It is a real commercial quandary.

It’s entirely possible that before the J-curve bottoms out, the current Magic stations could end up with little more than an asterisk in the ratings books over the short to medium term, if the existing audience, en masse, perceives the new format is of little relevance to them and decides to go elsewhere.

Even if you’re the World’s smartest programmer and have predictions and theoretical models from highly reputable research companies, the truth is that nobody really knows where the bottom of that J-curve will end up in practice.

Actual audiences are unpredictable.

Some industry pundits have suggested that extending the 2UE Lifestyle programming into Melbourne and Brisbane is simply a way to cut staff numbers and amortise the production costs of the Sydney-based talk format; in short, another cost-cutting exercise.

Personally, I think that is an overly cynical assessment.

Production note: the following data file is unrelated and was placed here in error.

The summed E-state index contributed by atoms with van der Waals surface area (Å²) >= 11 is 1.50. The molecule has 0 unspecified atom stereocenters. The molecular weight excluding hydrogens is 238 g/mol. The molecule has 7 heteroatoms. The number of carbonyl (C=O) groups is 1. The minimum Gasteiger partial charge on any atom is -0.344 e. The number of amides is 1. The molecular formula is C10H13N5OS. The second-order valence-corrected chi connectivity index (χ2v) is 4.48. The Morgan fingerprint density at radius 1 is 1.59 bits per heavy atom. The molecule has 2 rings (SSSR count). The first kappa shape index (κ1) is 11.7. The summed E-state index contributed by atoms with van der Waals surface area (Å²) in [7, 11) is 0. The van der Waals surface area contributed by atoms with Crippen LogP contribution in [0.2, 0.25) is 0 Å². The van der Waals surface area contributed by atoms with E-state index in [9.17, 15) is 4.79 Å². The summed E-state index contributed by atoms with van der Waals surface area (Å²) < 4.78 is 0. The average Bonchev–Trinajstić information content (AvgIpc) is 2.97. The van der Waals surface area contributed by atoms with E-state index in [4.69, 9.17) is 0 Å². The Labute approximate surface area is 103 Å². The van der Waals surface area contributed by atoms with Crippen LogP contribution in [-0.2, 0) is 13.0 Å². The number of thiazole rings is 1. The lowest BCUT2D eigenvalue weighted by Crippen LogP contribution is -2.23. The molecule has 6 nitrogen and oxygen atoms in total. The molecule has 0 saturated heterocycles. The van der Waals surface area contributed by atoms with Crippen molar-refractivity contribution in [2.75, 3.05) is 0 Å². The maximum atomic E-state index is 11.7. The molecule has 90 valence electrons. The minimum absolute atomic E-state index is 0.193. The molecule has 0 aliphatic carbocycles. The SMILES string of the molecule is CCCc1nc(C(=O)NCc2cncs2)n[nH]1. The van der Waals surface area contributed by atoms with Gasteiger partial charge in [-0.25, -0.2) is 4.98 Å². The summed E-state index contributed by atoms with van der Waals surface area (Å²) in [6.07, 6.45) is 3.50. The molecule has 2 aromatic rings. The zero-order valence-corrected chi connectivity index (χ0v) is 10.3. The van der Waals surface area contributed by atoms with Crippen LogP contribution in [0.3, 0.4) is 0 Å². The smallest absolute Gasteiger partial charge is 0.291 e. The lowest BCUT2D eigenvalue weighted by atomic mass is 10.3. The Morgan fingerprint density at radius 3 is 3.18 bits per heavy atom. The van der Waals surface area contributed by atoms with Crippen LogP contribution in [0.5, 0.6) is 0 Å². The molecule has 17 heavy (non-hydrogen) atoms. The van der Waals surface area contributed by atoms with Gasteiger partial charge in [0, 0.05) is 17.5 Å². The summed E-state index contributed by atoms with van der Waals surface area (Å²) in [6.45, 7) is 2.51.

It could be that Macquarie executives are banking on a lot of existing advertisers being happy to pay a substantial premium on their 2UE Lifestyle buy to gain access to all three major markets with a single booking, and, that the current costs associated with operating the two Magic stations locally will be reduced significantly enough to ensure a worthwhile profit.

That is possible, but personally, I wouldn’t want to be betting the farm on it!

What really concerns me, as to whether the format will ultimately be successful, is that, unfortunately, there is a rather arrogant belief amongst many Sydney-based programmers, in both radio and television, that everyone living outside of the harbor city is just waiting for their latest offering and to know what’s going on there.

It seems to be an almost obsessive belief that Sydney-originated programs are the only way things should be done, and, they don’t need to be modified for other markets.